Ehlers’ report echoes a resolution the Texas Criminal Defense Lawyers Association passed in December 2014 calling for state officials to make SCFO its own independent agency. That resolution followed the near meltdown of Texas’ civil commitment program for sex offenders, in part due to the bizarre behavior of Michael Seiler, the Montgomery County district court judge who once presided over the state’s only court for handling such cases.
Seiler campaigned for the bench calling himself a “prosecutor to judge the predators,” bragged about keeping a gun in his lap during civil commitment hearings, and, in speeches to conservative groups, called the defendants appearing before his court “psychopaths.” The state judicial conduct commission eventually ordered Seiler to undergo “additional judicial training” because of how he “berated and belittled” the SCFO lawyers representing sex offenders in his court.
Barbara Corley, who ran SCFO’s civil commitment section at the time, says she filed a grievance against Seiler and began knocking him off civil commitment cases with recusal motions. That is, until her boss at SCFO, Brothers, abruptly moved her out of that division when she started making waves. “I asked him if I had done anything wrong,” Corley told the Observer. “He told me that I had not, but if anything, I was doing too good a job there and that we ‘had to fly under the radar.’”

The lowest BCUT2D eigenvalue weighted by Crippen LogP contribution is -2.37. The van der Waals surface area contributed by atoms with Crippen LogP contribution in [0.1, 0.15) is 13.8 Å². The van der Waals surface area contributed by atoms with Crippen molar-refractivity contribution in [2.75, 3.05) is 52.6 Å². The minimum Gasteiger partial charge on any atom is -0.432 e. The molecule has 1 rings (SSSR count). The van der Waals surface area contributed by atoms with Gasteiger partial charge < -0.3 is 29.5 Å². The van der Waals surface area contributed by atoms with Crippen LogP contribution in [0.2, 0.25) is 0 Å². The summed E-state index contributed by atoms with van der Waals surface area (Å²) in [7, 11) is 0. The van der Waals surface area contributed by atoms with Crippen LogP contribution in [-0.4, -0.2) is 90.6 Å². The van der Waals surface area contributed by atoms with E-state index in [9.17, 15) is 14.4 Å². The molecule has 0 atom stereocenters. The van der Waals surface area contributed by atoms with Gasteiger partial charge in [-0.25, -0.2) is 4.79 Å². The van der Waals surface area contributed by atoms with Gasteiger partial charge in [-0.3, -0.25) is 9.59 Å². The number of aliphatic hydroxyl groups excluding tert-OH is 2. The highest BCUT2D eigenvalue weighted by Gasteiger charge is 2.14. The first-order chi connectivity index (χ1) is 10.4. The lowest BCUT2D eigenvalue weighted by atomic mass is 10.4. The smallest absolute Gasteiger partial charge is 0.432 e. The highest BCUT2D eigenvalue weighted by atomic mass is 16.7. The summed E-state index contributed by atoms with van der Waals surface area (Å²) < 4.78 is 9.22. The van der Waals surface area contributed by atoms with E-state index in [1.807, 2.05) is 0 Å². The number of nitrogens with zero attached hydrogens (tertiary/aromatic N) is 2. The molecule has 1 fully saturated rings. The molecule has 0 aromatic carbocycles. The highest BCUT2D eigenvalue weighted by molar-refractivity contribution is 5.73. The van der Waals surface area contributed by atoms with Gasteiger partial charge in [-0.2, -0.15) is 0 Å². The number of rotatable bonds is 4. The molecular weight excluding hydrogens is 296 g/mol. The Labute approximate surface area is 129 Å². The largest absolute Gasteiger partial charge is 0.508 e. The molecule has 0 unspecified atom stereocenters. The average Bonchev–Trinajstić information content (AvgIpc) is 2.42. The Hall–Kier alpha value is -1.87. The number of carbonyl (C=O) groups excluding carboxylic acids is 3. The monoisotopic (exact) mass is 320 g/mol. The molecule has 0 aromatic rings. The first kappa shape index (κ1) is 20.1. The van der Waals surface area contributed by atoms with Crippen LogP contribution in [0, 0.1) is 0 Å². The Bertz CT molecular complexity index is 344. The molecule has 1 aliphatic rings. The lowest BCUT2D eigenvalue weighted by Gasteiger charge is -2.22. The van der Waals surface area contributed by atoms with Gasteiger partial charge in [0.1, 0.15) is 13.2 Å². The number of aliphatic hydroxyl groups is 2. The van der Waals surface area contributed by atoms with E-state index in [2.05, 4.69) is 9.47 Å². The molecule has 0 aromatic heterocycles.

In 2015, the Texas Legislature made sweeping changes to the state’s civil commitment program that resulted in officials shipping nearly 200 men living in halfway houses and boarding homes to an old detention center outside Lubbock. About half the men, sex offenders who had already completed their prison sentences, signed waivers to voluntarily transfer into the new lockdown program at a detention center in Littlefield, a small town outside of Lubbock. The rest of the men asked for court hearings. SCFO higher-ups decided the agency wouldn’t give any of the men lawyers to help them navigate the change.
Nancy Bunin, a former SCFO attorney who handled civil commitment cases, says the episode shows how the agency bends over backwards to accommodate the state prison system, even though, as defense attorneys, they are supposed to be adversaries. She says her phone was “ringing off the hook” with calls from freaked-out men she used to represent in civil commitment around the time of those transfer hearings.
“They just dumped those men on the outskirts of the state without even giving them lawyers,” Bunin told the Observer. “Our mission was to zealously represent clients independent of the institutions that confined them, and it’s all just become a farce, an absolute farce.”